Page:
Between July 1937 and March 1938, Nonesuch Press—under the direction of George Macy—set out to publish what it billed as the most extensive collection yet made of Charles Dickens’s writings. It had already been an energetic few years. Macy founded the subscription-based Limited Editions Club in 1929, and the Heritage Press in 1935, before acquiring London-based Nonesuch Press in 1936. Nonesuch’s practice of teaming up a small hand press for design and commercial printers for production allowed for a wider circulation of its fine-press quality books. [Read more…] about George Macy’s illustrated editions of Charles Dickens’s Christmas classic
Photographer Abelardo Morell, whose work is featured in the Alice’s Adventures in Wonderland exhibition, delivers the Amon Carter lecture on Thursday, March 26, at 7 p.m. at the Ransom Center.
Morell’s work has been collected and shown at institutions including the Museum of Modern Art, the Whitney Museum of American Art, the Metropolitan Museum of Art, and the Victoria & Albert Museum.
Five prints from Morell’s series Alice in Wonderland are on view in the Ransom Center’s current exhibition, Alice’s Adventures in Wonderland. Morell says of this series, “When I began to make photographs illustrating this book by Lewis Carroll I had in mind that books themselves should form the architecture and landscape where the story takes place.”
The program is free and open to the public, but donations are welcome. Seating is first-come, first-served, and doors open at 6:30 p.m.
Morell’s photographs can be seen in Alice’s Adventures in Wonderland, on view through July 6. Share with #aliceinaustin.
Click thumbnails below to view larger images.
Sir John Tenniel. Dalí. Yayoi Kusama. What do these artists of vastly different styles, mediums, and artistic movements have in common? Each, along with many other artists, has tried their hand at illustrating Lewis Carroll’s classic Alice’s Adventures in Wonderland, a tale so whimsical it demands illustrations. Alice appeals to such a broad range of artists because the creative quality of the story gives artists freedom to interpret the look of the story in any way they please, and the book’s quirky sense of fun is irresistible.
The novel’s first illustrator was none other than its author. Charles Lutwidge Dodgson—alias Lewis Carroll—created a handwritten manuscript with 37 illustrations for the story’s muse, Alice Liddell, after she asked him to write down the fantastical story he told her one lazy summer afternoon on a boat ride. Although somewhat amateurish, the ink illustrations depict a sweet, pretty Alice, not unlike the famous Tenniel illustrations. Indeed, Tenniel, a famous Victorian political cartoonist, and Dodgson worked closely together in creating the now-classic illustrations for the first published edition.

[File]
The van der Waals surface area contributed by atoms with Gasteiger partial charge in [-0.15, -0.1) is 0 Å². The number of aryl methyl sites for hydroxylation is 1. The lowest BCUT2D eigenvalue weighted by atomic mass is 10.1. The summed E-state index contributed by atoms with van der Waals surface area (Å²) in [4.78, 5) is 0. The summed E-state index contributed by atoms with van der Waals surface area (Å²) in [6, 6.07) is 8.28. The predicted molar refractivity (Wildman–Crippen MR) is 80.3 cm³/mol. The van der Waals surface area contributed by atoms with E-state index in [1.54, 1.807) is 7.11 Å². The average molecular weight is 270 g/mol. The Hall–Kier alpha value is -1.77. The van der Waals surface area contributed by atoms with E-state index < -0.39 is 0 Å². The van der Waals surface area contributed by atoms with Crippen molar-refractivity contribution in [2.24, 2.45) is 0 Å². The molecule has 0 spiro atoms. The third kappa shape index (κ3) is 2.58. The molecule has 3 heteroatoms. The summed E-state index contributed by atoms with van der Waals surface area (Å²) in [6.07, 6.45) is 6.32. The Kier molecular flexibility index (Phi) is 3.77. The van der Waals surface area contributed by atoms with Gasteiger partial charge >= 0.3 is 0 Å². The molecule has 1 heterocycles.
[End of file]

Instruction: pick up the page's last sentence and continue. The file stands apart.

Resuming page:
Tenniel’s classical and rather prim imagining of Alice remained the standard throughout the nineteenth century and still remains the most recognizable Alice illustration today. It was not until the turn of the twentieth century that other illustrators tried their hands at Alice. These illustrations reflect the aesthetic of their time. Mabel Lucie Attwell’s 1910 rendering of Alice and Margaret W. Tarrant’s 1916 version are sweet and feminine and still very much geared toward a young audience.
By the middle of the century, illustrations of Alice became more experimental. German illustrator Wiltraud Jasper’s 1958 version is edgy and minimal, all in black and red. In 1969, iconic surrealist Salvador Dalí put his spin on Carroll’s story, creating a dreamy, abstract, and characteristically melty Wonderland in a melancholy color palate.
More recently, Japanese pop artist Yayoi Kusama has re-imagined Alice in her signature polka dots in a 2012 Penguin publication of Alice’s Adventures in Wonderland. Kusama steers away from the “classic” scenes of illustrations and instead focuses on details. For instance, the Mad Tea Party chapter features a red-and-black polka-dotted bowler hat instead of the traditional scene of the eccentric cast of characters tucking into high tea at a long table.
At the very onset of her story, Alice muses to herself about the importance of illustrations: “‘And what is the use of a book,’ thought Alice, ‘without any pictures?’” What use indeed? Would Alice’s Adventures in Wonderland be the classic book and cultural phenomenon that it is without pictures? Likely not—both readers and illustrators alike have fun with the creative freedom offered by the Alice books.
See examples of some of these illustrations in the Ransom Center’s current exhibition Alice’s Adventures in Wonderland, on view through July 6. Share with #aliceinaustin.
Please click on the thumbnails to view larger images.